Pono Shim and Monique P. Gomes

Pono Shim and Monique P. Gomes

My name is Monique P. Gomes and it was an honor to hear from Mr. Pono Shim, President and CEO of Oahu Economic Development Board.

Mr. Shim began his presentation by elaborating on sustainability. He believes that people often mistake our Hawaiian Ahupua’a as a concept of sustainability when it is truly a concept of prosperity. Hawaiian Ahupua’a was a way of life for our Kanaka Maoli (Native Hawaiian people) where they prosper spiritually, physically, and emotionally.

He also spoke about his career. Mr. Shim was hired, not as an economist, but as a healer. He stressed that the #1 issue across industries is the ineffective engagement with employees. He pointed out that these type of issues are people centered and cannot be solved with artificial intelligence. Therefore, learning to engage with people and heal relationships is Anonui (of great importance).

Guest Speaker Pono ShimMr. Shim learned how to engage people as a child, by observing his father at work. His father, who practiced law, provided meaningful opportunities for the community to Malama (take care) of each other. In particular, his father played a vital role in implementing the Hawaii Law of the Aloha Spirit, drafted in 1985 and passed in 1986, making the state of Hawaii the only state in the United States with a law that is culturally sensitive. According to his father, “one day every law will fail, but we (in Hawaii) have a law that would give us the opportunity to choose relationships over law.”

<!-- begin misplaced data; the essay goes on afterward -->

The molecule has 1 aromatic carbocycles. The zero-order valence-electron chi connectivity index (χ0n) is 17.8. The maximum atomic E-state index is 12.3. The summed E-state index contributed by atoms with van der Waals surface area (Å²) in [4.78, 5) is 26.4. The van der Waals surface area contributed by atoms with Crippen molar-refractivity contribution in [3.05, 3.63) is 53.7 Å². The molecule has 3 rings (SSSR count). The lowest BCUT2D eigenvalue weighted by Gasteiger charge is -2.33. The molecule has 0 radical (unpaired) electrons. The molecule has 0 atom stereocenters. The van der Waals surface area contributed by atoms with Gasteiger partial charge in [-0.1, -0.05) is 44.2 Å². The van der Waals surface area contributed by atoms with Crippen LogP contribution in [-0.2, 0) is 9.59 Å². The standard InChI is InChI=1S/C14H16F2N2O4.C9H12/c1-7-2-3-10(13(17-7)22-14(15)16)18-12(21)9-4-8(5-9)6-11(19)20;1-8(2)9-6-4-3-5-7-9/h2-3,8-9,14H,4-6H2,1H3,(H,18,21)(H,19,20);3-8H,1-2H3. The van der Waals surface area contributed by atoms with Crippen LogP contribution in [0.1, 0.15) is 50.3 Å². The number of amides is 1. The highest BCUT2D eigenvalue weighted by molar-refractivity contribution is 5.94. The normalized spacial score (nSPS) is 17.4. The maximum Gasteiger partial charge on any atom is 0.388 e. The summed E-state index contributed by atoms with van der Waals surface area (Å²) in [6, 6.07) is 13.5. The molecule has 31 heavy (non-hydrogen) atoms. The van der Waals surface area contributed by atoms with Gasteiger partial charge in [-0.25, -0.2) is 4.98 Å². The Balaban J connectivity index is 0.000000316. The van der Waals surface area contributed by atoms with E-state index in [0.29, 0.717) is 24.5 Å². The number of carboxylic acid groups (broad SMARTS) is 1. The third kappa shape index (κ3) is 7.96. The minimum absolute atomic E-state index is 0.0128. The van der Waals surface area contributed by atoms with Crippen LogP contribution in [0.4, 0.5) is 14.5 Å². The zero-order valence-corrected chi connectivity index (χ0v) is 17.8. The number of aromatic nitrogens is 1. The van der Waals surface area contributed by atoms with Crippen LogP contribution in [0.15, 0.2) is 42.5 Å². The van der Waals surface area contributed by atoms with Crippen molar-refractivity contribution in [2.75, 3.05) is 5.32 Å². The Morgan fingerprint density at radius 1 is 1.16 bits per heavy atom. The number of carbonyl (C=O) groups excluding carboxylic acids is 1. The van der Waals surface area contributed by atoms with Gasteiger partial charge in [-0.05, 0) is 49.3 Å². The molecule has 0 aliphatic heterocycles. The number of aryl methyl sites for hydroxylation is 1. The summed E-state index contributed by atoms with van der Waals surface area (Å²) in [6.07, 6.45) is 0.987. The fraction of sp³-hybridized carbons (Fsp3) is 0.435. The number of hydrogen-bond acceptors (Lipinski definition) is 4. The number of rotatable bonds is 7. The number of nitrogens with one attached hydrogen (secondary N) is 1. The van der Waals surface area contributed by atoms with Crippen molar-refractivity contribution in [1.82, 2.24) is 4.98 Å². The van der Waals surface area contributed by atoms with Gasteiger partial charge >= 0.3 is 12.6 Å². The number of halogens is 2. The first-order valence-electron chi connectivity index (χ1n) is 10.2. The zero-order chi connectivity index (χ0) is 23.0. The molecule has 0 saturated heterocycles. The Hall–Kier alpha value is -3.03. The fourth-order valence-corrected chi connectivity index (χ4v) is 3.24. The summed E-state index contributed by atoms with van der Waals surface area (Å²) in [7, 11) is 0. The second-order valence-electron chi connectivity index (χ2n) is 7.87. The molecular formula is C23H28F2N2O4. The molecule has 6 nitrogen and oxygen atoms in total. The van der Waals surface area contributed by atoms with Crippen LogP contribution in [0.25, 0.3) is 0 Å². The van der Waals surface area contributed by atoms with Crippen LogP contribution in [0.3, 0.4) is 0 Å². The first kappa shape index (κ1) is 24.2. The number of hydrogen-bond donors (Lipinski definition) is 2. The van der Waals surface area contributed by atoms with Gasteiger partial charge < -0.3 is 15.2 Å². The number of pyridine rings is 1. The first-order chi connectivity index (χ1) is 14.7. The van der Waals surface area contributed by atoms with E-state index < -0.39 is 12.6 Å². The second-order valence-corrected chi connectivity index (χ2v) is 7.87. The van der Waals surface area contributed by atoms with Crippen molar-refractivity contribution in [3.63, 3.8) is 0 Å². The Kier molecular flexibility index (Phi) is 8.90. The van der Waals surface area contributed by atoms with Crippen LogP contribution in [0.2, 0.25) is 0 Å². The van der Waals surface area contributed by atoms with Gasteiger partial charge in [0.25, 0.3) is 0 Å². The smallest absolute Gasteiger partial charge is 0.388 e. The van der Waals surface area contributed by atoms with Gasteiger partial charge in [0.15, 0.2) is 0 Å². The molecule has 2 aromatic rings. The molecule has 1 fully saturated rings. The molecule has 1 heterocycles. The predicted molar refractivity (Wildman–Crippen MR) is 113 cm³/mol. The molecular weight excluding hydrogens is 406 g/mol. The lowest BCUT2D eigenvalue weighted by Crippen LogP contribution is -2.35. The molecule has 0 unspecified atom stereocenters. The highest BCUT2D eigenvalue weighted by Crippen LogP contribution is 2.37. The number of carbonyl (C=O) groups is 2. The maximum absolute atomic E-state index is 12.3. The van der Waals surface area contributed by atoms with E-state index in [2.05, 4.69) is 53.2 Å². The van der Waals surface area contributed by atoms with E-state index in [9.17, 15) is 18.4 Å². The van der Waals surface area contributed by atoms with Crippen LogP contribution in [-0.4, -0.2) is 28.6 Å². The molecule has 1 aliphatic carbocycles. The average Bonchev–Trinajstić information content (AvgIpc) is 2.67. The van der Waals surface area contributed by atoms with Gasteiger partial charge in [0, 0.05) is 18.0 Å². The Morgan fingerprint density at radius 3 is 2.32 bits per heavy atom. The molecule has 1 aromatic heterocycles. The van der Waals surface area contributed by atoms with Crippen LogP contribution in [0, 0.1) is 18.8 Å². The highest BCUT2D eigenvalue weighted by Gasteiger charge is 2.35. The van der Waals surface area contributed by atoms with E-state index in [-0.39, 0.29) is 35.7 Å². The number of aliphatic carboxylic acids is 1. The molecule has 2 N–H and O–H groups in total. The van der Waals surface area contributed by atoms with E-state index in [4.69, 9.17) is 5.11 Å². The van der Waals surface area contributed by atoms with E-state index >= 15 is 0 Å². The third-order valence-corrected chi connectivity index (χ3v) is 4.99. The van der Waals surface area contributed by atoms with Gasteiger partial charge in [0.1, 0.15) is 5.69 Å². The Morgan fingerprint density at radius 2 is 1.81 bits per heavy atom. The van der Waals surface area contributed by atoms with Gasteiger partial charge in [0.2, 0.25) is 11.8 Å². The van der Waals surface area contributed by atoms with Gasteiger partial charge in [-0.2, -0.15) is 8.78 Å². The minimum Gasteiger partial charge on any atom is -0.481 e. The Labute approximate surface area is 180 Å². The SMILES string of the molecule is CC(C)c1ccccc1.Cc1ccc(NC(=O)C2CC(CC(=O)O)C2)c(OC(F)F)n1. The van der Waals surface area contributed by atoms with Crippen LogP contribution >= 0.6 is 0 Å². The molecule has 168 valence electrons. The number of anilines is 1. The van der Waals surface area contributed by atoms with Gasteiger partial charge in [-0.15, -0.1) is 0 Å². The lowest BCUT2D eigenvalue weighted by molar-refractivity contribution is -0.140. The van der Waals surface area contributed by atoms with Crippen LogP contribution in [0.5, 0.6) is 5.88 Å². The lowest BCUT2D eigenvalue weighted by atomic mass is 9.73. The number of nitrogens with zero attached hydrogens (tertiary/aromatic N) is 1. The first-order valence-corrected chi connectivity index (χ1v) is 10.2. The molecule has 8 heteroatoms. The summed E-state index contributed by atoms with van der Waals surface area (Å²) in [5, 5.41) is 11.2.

Other topics Mr. Shim spoke about include finding the hidden objects, a story about his father’s aunt Pilahi Paki who was the Keeper of Secrets, and the secret meanings of ALOHA.

In conclusion, Mr. Shim’s presentation was extraordinary and it spoke to my Puuwai (heart). We will now be mindful that ALOHA is not just a word but a concept with depth and movement which creates a foundation for relationships. Being aware of how we can find the Aloha Response allows us to build within our community. We must be Maika’i (good people) listening with Aloha in order to give an Aloha Response, with gentle touches and clean gloves. Therefore, no matter where we go, we will always leave this place better than how we found it.

 

Written by: Hogan Entrepreneurs Program student, Monique P. Gomes
Speaker Session with Pono Shim 11/1/17
Photos taken by Nathanael Cassion